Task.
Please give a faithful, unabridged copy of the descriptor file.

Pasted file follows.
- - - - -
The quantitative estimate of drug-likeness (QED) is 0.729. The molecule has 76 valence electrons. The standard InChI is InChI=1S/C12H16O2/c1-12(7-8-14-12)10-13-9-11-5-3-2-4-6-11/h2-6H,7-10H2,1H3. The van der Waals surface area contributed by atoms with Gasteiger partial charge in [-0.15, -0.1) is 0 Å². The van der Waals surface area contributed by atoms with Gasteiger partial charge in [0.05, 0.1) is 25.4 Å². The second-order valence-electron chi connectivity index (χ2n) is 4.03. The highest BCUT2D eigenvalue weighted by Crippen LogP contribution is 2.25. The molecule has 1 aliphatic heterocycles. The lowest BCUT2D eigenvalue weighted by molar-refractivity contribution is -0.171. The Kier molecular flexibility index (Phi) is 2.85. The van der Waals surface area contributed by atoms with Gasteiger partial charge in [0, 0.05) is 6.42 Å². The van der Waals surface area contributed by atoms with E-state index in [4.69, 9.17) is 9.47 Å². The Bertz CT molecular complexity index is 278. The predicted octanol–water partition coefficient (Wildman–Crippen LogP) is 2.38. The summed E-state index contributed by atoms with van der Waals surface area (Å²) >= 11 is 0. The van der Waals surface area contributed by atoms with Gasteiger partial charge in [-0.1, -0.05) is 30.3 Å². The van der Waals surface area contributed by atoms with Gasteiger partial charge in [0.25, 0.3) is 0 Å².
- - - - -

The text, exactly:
The quantitative estimate of drug-likeness (QED) is 0.729. The molecule has 76 valence electrons. The standard InChI is InChI=1S/C12H16O2/c1-12(7-8-14-12)10-13-9-11-5-3-2-4-6-11/h2-6H,7-10H2,1H3. The van der Waals surface area contributed by atoms with Gasteiger partial charge in [-0.15, -0.1) is 0 Å². The van der Waals surface area contributed by atoms with Gasteiger partial charge in [0.05, 0.1) is 25.4 Å². The second-order valence-electron chi connectivity index (χ2n) is 4.03. The highest BCUT2D eigenvalue weighted by Crippen LogP contribution is 2.25. The molecule has 1 aliphatic heterocycles. The lowest BCUT2D eigenvalue weighted by molar-refractivity contribution is -0.171. The Kier molecular flexibility index (Phi) is 2.85. The van der Waals surface area contributed by atoms with Gasteiger partial charge in [0, 0.05) is 6.42 Å². The van der Waals surface area contributed by atoms with E-state index in [4.69, 9.17) is 9.47 Å². The Bertz CT molecular complexity index is 278. The predicted octanol–water partition coefficient (Wildman–Crippen LogP) is 2.38. The summed E-state index contributed by atoms with van der Waals surface area (Å²) >= 11 is 0. The van der Waals surface area contributed by atoms with Gasteiger partial charge in [-0.1, -0.05) is 30.3 Å². The van der Waals surface area contributed by atoms with Gasteiger partial charge in [0.25, 0.3) is 0 Å².